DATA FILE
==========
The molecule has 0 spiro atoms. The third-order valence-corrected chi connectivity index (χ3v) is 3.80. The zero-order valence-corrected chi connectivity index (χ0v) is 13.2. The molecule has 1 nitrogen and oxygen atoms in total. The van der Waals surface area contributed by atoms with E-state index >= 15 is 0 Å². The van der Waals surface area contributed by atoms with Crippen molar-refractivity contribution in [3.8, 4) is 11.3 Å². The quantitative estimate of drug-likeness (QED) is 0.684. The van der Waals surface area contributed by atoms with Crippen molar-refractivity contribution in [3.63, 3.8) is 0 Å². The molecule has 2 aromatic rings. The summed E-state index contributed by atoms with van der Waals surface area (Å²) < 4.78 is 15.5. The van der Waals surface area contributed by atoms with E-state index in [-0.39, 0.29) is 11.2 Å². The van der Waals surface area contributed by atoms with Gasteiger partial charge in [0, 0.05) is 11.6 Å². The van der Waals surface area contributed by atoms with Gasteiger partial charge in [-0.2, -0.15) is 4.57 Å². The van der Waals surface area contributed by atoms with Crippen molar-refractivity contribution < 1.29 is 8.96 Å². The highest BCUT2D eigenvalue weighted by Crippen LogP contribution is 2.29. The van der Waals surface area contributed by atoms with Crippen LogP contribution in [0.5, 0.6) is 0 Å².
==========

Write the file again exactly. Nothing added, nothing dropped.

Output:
The molecule has 0 spiro atoms. The third-order valence-corrected chi connectivity index (χ3v) is 3.80. The zero-order valence-corrected chi connectivity index (χ0v) is 13.2. The molecule has 1 nitrogen and oxygen atoms in total. The van der Waals surface area contributed by atoms with E-state index >= 15 is 0 Å². The van der Waals surface area contributed by atoms with Crippen molar-refractivity contribution in [3.8, 4) is 11.3 Å². The quantitative estimate of drug-likeness (QED) is 0.684. The van der Waals surface area contributed by atoms with Crippen molar-refractivity contribution in [3.63, 3.8) is 0 Å². The molecule has 2 aromatic rings. The summed E-state index contributed by atoms with van der Waals surface area (Å²) < 4.78 is 15.5. The van der Waals surface area contributed by atoms with E-state index in [-0.39, 0.29) is 11.2 Å². The van der Waals surface area contributed by atoms with Gasteiger partial charge in [0, 0.05) is 11.6 Å². The van der Waals surface area contributed by atoms with Gasteiger partial charge in [-0.2, -0.15) is 4.57 Å². The van der Waals surface area contributed by atoms with Crippen molar-refractivity contribution < 1.29 is 8.96 Å². The highest BCUT2D eigenvalue weighted by Crippen LogP contribution is 2.29. The van der Waals surface area contributed by atoms with Crippen LogP contribution in [0.5, 0.6) is 0 Å².